Saturday, September 30, 2017

9/30 - Tillery

Three years ago today, Tillery was diagnosed with a large cancerous brain tumor at only 15 months old. She has had 15 surgeries and 64 doses of chemotherapy and she’s only 4 years old. Last month, Tillery said goodbye to the oncology life when she had her port removed following 6 months of tumor stability. Her tumor caused some severe physical delays that she fought hard to overcome (and continues to fight through weekly physical therapy and gymnastics). Tillery still has about half of the mass in her brain, which can never be fully removed due to its risky location. Instead, Tillery goes every 3 months for an MRI to make sure the tumor isn’t actively growing and as long as it remains stable, she continues to live life as a normal kid. Tillery’s oncology and neurosurgery team do expect growth again over the next few years, in which case, Tillery will begin back on weekly chemotherapy. Her tumor will continue to go in waves of growth and stability throughout her life, resulting in her never being able to go into remission. Currently, we say we are “on the other side” of her cancer diagnosis and it’s true what they say, the grass really is greener here.

These pictures are how our journey began. 

#tilleryisloved #TILfoundation #alexsmillionmile #GoGold2017

To support childhood cancer research in honor of kids like Tillery, make a donation to our team (TIL Foundation) with Alex’s Lemonade Stand Foundation.

Friday, September 29, 2017

9/29 - Destiny

On this date 3 years ago, we were a normal family, no sickness, no sadness. Six hours away, another family, who we had never met, was having their last normal day, as well. Tomorrow, is the 3 year anniversary of diagnosis day for these 2 sweet girls. Our daughter Tillery, is now celebrating survival. Our friend Destiny was also diagnosed with a brain tumor on September 30, 2014. Destiny passed away 16 months ago.

Destiny loved princesses and spent much of her life dressed as one. She loved coloring, making cards for other cancer kids, playing with her brother and friends, going to school, and cuddling with her momma.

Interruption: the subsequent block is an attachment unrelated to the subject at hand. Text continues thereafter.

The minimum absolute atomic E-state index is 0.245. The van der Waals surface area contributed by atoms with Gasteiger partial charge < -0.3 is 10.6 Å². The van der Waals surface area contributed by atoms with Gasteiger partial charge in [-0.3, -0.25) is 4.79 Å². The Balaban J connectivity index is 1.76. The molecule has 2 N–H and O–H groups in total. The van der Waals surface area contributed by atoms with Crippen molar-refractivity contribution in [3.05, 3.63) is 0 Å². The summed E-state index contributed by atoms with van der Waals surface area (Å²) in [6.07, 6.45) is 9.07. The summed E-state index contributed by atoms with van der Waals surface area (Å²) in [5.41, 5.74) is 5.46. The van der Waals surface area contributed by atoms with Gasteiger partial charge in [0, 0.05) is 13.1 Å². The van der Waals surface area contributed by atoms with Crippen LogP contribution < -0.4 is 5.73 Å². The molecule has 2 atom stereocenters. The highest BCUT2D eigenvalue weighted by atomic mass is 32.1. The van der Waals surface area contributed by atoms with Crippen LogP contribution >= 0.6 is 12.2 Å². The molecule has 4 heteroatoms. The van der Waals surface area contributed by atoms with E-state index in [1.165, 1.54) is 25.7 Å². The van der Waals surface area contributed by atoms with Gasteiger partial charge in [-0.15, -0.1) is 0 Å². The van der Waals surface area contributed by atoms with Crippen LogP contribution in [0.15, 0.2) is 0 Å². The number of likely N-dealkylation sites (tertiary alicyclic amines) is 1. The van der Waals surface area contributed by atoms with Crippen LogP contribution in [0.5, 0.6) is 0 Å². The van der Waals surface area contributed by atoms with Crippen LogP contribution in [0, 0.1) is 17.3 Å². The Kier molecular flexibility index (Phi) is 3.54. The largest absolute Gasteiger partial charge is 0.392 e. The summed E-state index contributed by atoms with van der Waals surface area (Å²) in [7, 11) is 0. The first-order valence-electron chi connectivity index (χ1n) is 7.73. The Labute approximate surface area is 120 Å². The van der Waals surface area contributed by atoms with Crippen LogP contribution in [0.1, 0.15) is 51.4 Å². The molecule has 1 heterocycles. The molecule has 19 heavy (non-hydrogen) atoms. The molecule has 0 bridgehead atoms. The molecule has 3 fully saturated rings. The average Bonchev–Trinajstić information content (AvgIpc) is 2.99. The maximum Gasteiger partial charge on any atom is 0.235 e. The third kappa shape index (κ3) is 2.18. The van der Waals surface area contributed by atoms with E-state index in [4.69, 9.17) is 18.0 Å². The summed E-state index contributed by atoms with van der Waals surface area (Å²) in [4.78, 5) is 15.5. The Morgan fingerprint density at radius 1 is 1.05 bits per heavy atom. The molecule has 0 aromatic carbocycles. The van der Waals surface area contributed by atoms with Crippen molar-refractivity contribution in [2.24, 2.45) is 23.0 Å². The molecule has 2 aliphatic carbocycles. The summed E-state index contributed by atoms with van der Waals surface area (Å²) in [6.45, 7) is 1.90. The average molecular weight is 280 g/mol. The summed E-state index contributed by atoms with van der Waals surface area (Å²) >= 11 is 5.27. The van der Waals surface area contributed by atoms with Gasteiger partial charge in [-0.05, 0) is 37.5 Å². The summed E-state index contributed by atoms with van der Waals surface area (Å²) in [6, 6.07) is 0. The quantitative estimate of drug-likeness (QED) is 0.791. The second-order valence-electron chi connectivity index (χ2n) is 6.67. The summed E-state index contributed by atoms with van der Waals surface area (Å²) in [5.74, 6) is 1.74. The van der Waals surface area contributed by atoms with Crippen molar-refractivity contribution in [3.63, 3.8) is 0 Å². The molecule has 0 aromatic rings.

Statistically, 9 kids are diagnosed every day with a brain tumor so it was crazy to meet someone diagnosed on the same day at the same hospital living at the same Ronald McDonald House. We also know that statistically 1/3 of those kids won't survive, so it was devastating to have Destiny be one of those.

So again, I ask, what would you do if you knew that your entire life was going to change tomorrow? I encourage you to do it!

#Destiny #tilleryisloved #TILfoundation #alexsmillionmile #GoGold2017

To support childhood cancer research in honor of kids like Destiny, make a donation to our team (TIL Foundation) with Alex’s Lemonade Stand Foundation.

Thursday, September 28, 2017

9/28 – Dominic

The first time I ever met Dominic, it was in the kitchen at the Ronald McDonald House at breakfast time. There weren’t many people in the kitchen and when I walked in with Tillery in the stroller with a helmet on her head, I heard a boy’s voice say “She’s gorgeous!”. I always remember this because it touched my heart that he saw past Tillery’s helmet and tubies and just saw her for the cute kid she is. As the next few months went by, I got to know Dominic and his family better. They became a popular crew at the RMH and the hospital as his mother was like the house mom, his dad was everybody’s buddy, his sister was a sweet young lady we all talked with, and Dominic’s personality earned him the nickname “The Mayor”.

Dominic was diagnosed with HLH, a rare form of cancer that has a research facility based at Cincinnati Children’s. His family came from Florida to Ohio in the winter in an attempt to save their son’s life through a bone marrow transplant. In addition to all the scary long-term possibilities with HLH, a BMT had its own long list of potential side effects. The scariest possibility was graft vs host disease (GVHD), which became a battle for Dominic soon after his transplant. He spent many months in and out of the hospital. Much of his time was spent in isolation and he occupied himself by building elaborate things out of Legos and watching his favorite wrestlers on TV. His family was always optimistic and focused on a full healing, however Dominic’s healing came in a different form than they had hoped. On October 15, 2015, Dominic moved from his earthly life to his heavenly one.